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    \$\begingroup\$ your use of 'sesquipedalian' as an implied criticism of Brian's paper is.....ironic :) \$\endgroup\$
    – Wibbs
    Commented Dec 2, 2014 at 12:07
  • \$\begingroup\$ @Phil not sure if that's criticism so much as pointing out what may be an obstacle or fault from the perspective of one who does not frequently read academic papers \$\endgroup\$ Commented Dec 2, 2014 at 12:15
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    \$\begingroup\$ To be pedantic, I do have a doctorate. Feel free to just say "Brian" though. \$\endgroup\$ Commented Dec 2, 2014 at 12:56
  • \$\begingroup\$ @doppelgreener Nah, it's a joke. Sorry to disappoint ;) \$\endgroup\$ Commented Dec 3, 2014 at 5:27
  • \$\begingroup\$ @Phil I have no idea to what you may be referring, I am sure ;) \$\endgroup\$ Commented Dec 3, 2014 at 5:32

I don't think they really mean anything much in the context of an RPG.

No role-play can be completely nomothetic and no game can be purely ideographic.

The essence—the genius, I would say—of the RPG lies exactly in the fact that it's NEITHER of these things. Why discuss something in relation to two things it isn't?

By defining the range using two points that are definitely not applicable, you end up implying all sorts of things about what supposedly exists in between them; a false dichotomy sets up an equally false spectrum in between.

It's a bit like saying that tennis falls somewhere on the range between contact sport and solo-games; it's sort of true, but it misses everything that's important about the actual game.

So, what is important about an RPG? The emergent nature of it; the iterative way in which a game develops, leaving a trail of story behind it (as distinct from story-telling games which try to find and follow the story ahead of them). So long as a RPG is producing a story that the players enjoy, it will continue and develop, and the modes in which it can do that are wider than a line between any two points can contain, no matter how many syllables they have.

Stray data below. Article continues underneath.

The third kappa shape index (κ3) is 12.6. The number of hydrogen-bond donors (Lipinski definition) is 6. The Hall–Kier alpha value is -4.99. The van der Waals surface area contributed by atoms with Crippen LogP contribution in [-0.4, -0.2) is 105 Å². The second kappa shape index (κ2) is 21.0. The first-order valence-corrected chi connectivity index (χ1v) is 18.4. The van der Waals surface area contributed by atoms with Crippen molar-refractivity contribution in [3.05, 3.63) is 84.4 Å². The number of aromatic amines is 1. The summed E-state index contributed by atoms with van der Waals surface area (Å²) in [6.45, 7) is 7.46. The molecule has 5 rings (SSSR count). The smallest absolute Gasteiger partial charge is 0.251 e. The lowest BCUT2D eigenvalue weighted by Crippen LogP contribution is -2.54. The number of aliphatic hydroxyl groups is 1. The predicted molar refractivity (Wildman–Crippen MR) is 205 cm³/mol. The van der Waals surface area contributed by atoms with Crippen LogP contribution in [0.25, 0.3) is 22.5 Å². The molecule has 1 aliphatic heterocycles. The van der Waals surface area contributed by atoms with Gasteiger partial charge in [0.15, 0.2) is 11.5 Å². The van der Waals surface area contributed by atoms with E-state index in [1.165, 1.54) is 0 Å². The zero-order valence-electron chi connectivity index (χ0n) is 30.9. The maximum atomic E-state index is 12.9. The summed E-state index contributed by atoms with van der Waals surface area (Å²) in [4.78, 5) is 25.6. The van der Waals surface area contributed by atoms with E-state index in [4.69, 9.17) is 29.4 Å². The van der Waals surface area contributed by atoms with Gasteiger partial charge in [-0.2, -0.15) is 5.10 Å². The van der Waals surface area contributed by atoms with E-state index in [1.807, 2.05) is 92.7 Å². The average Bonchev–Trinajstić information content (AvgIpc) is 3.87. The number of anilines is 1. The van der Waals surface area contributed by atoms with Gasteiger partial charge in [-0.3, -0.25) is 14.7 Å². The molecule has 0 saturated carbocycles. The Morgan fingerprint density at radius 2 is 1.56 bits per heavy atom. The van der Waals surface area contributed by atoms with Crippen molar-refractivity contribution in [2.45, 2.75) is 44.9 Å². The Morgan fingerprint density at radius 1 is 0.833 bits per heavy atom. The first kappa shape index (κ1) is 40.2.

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    \$\begingroup\$ I don't think the logic here is supportable. For a counterexample of something that no roleplay can be completely, yet is useful to discuss roleplaying in terms of: no roleplaying can be purely any of gamist, dramatist, or simulationist, yet these are useful terms. The statement that nomothetic and ideographic are useless terms for discussing roleplaying might yet be true, but it will require something more than an invalid argument form to demonstrate it. \$\endgroup\$ Commented Dec 9, 2014 at 22:04
  • \$\begingroup\$ @SevenSidedDie Some jargon can be useful or even necessary, but creating a single axis using two terms which may have some applicability is misleading and worse than useless. They're also very, very obscure and pretentious words to use and in that sense they are also worse than useless as they obscure communication rather than aid it (which is probably the reason they were picked). It's windbaggery of the lowest order. \$\endgroup\$
    – Nagora
    Commented Dec 11, 2014 at 17:26
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    \$\begingroup\$ That seems to be a completely unrelated (and partly contradictory) argument: that they have meaning but are useless for a lack of pragmatic communication effectiveness, instead of for lack of semantic content. \$\endgroup\$ Commented Dec 11, 2014 at 17:59